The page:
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- by DavidRamirez Jan 16Hello all! I just graduated this December and got my RN license about a week ago. I worked full time through nursing school in a non medical field. I had multiple rotations in the ER during my clinicals and feel that is the best fit for me. I currently have my BLS and ACLS. I really want to start my career in the ER but know that hiring a new nurse in the ER is not a common thing. I have a good job right now and don't need immediate employment. My question is this...Would it be a better idea to try for a position on med/surg or tele, or icu or anything else, just to get into a hospital? Or would it be a good idea to just keep trying to find an ER that will accept a new nurse? Any opinions would be greatly appreciated.
- Jan 16 by Coulter630I really couldn't tell you a right answer on this. But, I will give you my opinion this last year being a nurse. I feel as if my calling is ER nursing as well. I work in a Rehabilitation hospital right now and have been there for 6 months. While I absolutely love the work I am doing (Med-surg), hopefully after a year in a half or so, I can move on to emergency nursing. I believe that my experience with the hospital I work at now is a must before moving on to emergency. I quickly realized that when I got this job. At an average, I'm assigned 8-10 patients and many I wouldn't consider "fit" for rehabilitation. i.e. IVs, PICCS, PEGs, type and cross, extensive wound care on some, O2, etc. The place where I work is a level below LTAC most days. My point is, we gain experience in A LOT of things and I'm so glad I decided to go this route instead of waiting for my dream job. I probably wouldn't have made it going right into emergency. It's very fast paced and as a new nurse, I don't think I would've made it hence the reason why many hospitals do not even consider new grads for the position.
I feel like after a year in a half would give me the experience I need to feel comfortable working in the ED.
p.s. I was dead set against doing med-surg but I've learned quickly it's awesome experience!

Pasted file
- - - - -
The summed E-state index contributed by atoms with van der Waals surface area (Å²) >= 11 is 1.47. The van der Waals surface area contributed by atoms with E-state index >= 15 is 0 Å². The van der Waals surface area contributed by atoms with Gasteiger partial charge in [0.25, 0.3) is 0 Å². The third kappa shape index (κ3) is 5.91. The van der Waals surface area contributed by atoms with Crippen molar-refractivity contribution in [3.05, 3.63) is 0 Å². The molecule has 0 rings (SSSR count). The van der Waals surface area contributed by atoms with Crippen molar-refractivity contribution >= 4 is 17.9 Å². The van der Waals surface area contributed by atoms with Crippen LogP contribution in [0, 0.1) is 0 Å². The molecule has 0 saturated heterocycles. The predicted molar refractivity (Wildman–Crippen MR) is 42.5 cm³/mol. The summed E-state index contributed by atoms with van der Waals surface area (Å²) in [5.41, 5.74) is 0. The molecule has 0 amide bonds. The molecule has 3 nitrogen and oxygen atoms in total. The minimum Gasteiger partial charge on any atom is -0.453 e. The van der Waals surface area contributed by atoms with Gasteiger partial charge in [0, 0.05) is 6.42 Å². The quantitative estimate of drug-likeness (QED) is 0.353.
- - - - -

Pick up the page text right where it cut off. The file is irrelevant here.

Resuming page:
- Jan 17 by FERNtasticI am a new grad and was fortunate to start my nursing career in the ED at a large, urban, county hospital. I have been there 5 months now and love it. It did, however, take about 4 months after I was licensed and looking for a job full-time to get in. 300 people applied, 30 were interviewed, and 4 were hired, so yes, I was very lucky. The market right now for new grads is not great, with stories of new grads taking over a year to find their first nursing job. Ideally, you'll land straight into the department of your choice (the ED), but I wouldn't hold out for that in this market or you may be waiting for an extended period of time. My advice would be to take what you can get but with a plan. I was preparing to enact my plan C to go into an LTC facilty halfway across the country before my boat came in. First off, if you can get into a facility with an ED where you'd want to work, take it, doesn't matter which department (med-surg, OB, peds, whatever) as long as it's acute care and you can do the job in a professional capacity. Likely, after some time and experience you can transfer into the ED through an interdepartmental transfer. Alternatively, if you can't get the transfer approved, you'll have gained the magical one-year of acute care experience opening up opportunities elsewhere. The experience working will likely build on your nursing foundation developed in school and make the transition into the ED easier. Best of luck to you!